How to Minimize Buying Pain to Maximize Sales
By Carly Stec
Gaining trust is tricky.
While I'm sure we all wish that our potential customers would willingly throw money at us like something you'd see in a rap music video, it's safe to say that'll only happen in our dreams.
You see, persuading a prospect doesn't come easy. In fact, it requires a careful understanding of their needs and behaviors, as well as a great deal of patience.
In order to position your product or service in the most attractive terms, your focus has to be on understanding the psychology behind what goes into making a purchasing decision.
Below you'll find a breakdown of the three most common types of buyers, along with the advice you need to persuade even the most frugal of buyers to take action.
The 3 types of buyers
According to research from Scott Rick, Cynthia Cryder, and George Lowenstein, there are 3 types of buyers:
1) Tightwads: People that spend less (on average) before they hit their maximum "buying pain." (24%)
2) Spendthrifts: People that are able to spend more before they hit their maximum "buying pain." (15%)
3) Unconflicted -Average spenders. (61%)
Who is the most difficult to sell to?
According to Help Scout, tightwads are the most difficult type of buyer to convert. Making up nearly a quarter of your audience, it's important that you work to generate not only an understanding of the way tightwads think, but also a plan for alleviating their buying pain.
To help inform your efforts, we've provided three tips on how to effectively approach selling to tightwads:
Focus on functionality
According to a study by the CMU researchers, tightwads prefer a practical approach above all else.
The researchers offered the tightwads a $100 massage, however they framed it in two different ways to reveal their preferences. The first approach was in utilitarian terms, as they explained the massage would resolve back pain. The second was presented in hedonic terms,as they explained that the massage would be a pleasurable experience. As a result, tightwads were 26% less likely to buy the hedonic massage than the spendthrifts, however the were only 9% less likely to buy the utilitarian one.
Point being, when it comes to positioning your product or service, focus on practical functionality. Tightwads aren't drawn in by bells and whistles, but rather they prefer to learn about the nuts and bolts of your offering. What purpose does it serve? Is it useful?
Redefine the value of your offering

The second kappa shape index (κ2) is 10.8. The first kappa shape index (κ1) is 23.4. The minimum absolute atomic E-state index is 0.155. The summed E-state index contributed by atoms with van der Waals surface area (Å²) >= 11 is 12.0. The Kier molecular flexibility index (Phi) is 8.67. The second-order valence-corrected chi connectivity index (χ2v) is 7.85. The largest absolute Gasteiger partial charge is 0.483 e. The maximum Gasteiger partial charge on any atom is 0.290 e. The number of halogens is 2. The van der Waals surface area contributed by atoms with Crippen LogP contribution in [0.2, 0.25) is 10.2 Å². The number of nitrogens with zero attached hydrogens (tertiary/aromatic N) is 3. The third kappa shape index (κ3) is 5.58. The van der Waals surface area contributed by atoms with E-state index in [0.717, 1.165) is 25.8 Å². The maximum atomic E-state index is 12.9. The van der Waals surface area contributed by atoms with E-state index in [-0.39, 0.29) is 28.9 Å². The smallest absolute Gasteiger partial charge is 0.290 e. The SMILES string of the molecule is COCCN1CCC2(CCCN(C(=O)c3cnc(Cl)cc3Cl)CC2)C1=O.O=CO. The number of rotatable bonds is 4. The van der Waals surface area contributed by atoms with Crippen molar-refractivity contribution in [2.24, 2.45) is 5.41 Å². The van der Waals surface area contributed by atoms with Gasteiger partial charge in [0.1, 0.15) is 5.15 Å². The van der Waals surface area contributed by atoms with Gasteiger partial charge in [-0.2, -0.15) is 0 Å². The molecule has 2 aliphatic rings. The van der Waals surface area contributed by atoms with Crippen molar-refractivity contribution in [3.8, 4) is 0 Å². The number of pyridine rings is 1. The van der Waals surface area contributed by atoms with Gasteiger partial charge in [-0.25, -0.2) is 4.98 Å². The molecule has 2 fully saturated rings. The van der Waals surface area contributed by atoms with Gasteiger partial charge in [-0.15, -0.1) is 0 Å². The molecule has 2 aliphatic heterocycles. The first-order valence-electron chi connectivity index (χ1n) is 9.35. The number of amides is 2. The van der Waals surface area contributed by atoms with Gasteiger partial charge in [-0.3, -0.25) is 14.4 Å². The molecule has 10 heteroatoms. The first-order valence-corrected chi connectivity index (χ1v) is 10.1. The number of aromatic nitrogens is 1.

The fast food restaurant, Wendy's, rolled out their "Right Price, Right Size" menu to redefine the way customer perceive value.
While most fast food restaurants have a value menu in place already, Wendy's wanted to provide their customers with more than just cost value. In doing so, their new menu allows customers the freedom of choice. Over a dozen different choices in combination with low prices in turn creates a sense of value that is more impactful than just affordable pricing.
If you're struggling to reach tightwads, you'll want to be sure that you're committed to conveying the greatest value upfront. For example, while the items on Wendy's menu range from .99 cents to $1.99, the value of choice offsets the fact that some of the items may come at a higher price than those list on let's say, the value menu at McDonalds.
Leverage the "f" word
People love the word free.
Getting something for free works to activate a response that is much different than the response we feel when we carry out a traditional business transaction. Essentially, we feel better when we spend nothing and still get something.
According to research, 60% of ecommerce companies cited “free shipping with conditions” as their most successful marketing tool. Why? Quite simply, the concept of something being free positively lends itself to our purchasing process and the way in which we rationalize our purchases.
Buyers, especially tightwads, are easily turned off by extra fees. In order to persuade them to make a purchase from you, it's important that you lower the barrier by eliminating unnecessary charges and focus on being transparent about your pricing.
Wondering where to begin?